Accepted Genome Assembly Data Formats¶
The advice here is appropriate for submission of complete or near-complete replicons, including plasmids, organelles, complete viral genomes, viral segments/replicons, bacteriophages, prokaryotic and eukaryotic genomes. Chromosomes include organelles (e.g. mitochondrion and chloroplast), plasmids and viral segments.
Genome assembly data files might contain:
- Contig sequences
- Scaffold sequences
- Chromosome sequences
- Unlocalised sequences
- Functional annotation
Submission of single records that represent all of the unplaced scaffolds, or all of the scaffolds that belong to a particular chromosome but are not localized to a specific position on the chromosome, are not accepted. These records do not represent biological objects and should therefore be split into individual records for each scaffold.
You can use the below file formats to submit genome assemblies. Follow the links to learn more about formatting them:
- FASTA File: Unannotated assemblies should be submitted as a FASTA file
- Flat File: Annotated assemblies must be submitted as an EMBL flat file
- AGP File: The assembly of scaffolds or chromosomes from contigs can be described using an AGP file
- Chromosome List File: Must be provided when the submission contains assembled chromosomes
- Unlocalised List File: Should be provided when the submission contains chromosomes with unlocalised sequences
Please note that all data files must be compressed with GZIP.
Some additional information is provided in the appendices:
Unannotated sequences should be submitted as a FASTA file. These sequences can be either contig or chromosome sequences. The FASTA format consists of two lines per record, the first being a sequence identifier and the second being the sequence itself. Ensure the sequence contains only valid nucleotide characters and no whitespace or newline characters.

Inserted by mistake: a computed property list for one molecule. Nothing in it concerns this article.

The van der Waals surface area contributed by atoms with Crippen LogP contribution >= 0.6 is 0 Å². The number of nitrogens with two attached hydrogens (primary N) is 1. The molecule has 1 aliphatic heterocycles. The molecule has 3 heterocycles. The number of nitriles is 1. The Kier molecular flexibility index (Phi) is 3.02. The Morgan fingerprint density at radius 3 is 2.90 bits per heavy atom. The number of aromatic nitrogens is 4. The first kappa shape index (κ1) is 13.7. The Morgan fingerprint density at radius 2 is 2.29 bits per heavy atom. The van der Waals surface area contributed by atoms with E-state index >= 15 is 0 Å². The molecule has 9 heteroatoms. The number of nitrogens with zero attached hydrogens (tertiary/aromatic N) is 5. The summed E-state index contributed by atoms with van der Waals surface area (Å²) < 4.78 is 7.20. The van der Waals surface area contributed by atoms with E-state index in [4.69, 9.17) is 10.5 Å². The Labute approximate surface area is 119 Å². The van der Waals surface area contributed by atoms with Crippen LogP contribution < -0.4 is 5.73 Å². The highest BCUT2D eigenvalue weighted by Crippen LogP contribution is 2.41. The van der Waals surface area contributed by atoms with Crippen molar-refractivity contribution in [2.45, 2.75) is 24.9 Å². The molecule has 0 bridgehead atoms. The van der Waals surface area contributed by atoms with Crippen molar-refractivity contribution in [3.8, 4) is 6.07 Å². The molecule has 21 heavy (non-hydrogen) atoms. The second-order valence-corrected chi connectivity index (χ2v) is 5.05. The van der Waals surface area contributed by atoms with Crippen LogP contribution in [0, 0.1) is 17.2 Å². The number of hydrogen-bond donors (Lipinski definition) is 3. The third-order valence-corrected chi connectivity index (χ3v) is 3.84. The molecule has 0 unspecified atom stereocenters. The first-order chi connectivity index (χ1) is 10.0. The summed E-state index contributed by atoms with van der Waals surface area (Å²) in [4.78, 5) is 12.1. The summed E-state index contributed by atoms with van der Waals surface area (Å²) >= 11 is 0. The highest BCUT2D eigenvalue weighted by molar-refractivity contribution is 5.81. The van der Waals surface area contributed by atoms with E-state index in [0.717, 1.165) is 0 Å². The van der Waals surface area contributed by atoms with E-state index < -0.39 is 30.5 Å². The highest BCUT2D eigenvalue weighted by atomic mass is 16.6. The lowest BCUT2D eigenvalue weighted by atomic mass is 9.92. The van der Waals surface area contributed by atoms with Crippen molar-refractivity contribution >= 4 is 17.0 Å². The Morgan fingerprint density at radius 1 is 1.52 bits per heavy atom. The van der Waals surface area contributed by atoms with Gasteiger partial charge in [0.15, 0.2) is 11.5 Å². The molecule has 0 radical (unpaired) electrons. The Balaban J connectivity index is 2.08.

The feature table annotation must conform to the INSDC Feature Table Definition.
Some tools to help you create flat files are described in our Third Party Tools page.
Chromosome List File¶
The chromosome list file must be provided when the submission contains assembled chromosomes.
The file is a tab separated text file (USASCII7) up to four columns. An example chromosome list file, describing a eukaryote with four linear nuclear chromosomes and one linear mitochondrial chromosomes:
chr01 1 Linear-Chromosome chr02 2 Linear-Chromosome chr03 3 Linear-Chromosome chr04 4 Linear-Chromosome chrMi MIT Linear-Chromosome Mitochondrion
Please read on for information on the content of the chromosome list file columns
OBJECT_NAME (first column): The unique sequence name.
CHROMOSOME_NAME (second column): The chromosome name. The value will appear as the /chromosome, /plasmid or /segment qualifier in the EMBL-Bank flat files. Names must:
match the pattern: ^[A-Za-z0-9][A-Za-z0-9_#-.]*$
be shorter than 33 characters
be unique within an assembly
not contain any of the following as part of their name (case insensitive):
- ‘linkage group’
CHROMOSOME_TYPE (third column): Allowed values:
TOPOLOGY (CHROMOSOME_TYPE modifier):
- Topology is not a separate column but can be specified as a modifier to the chromosome type
- Options are ‘linear’ or ‘circular’, default is linear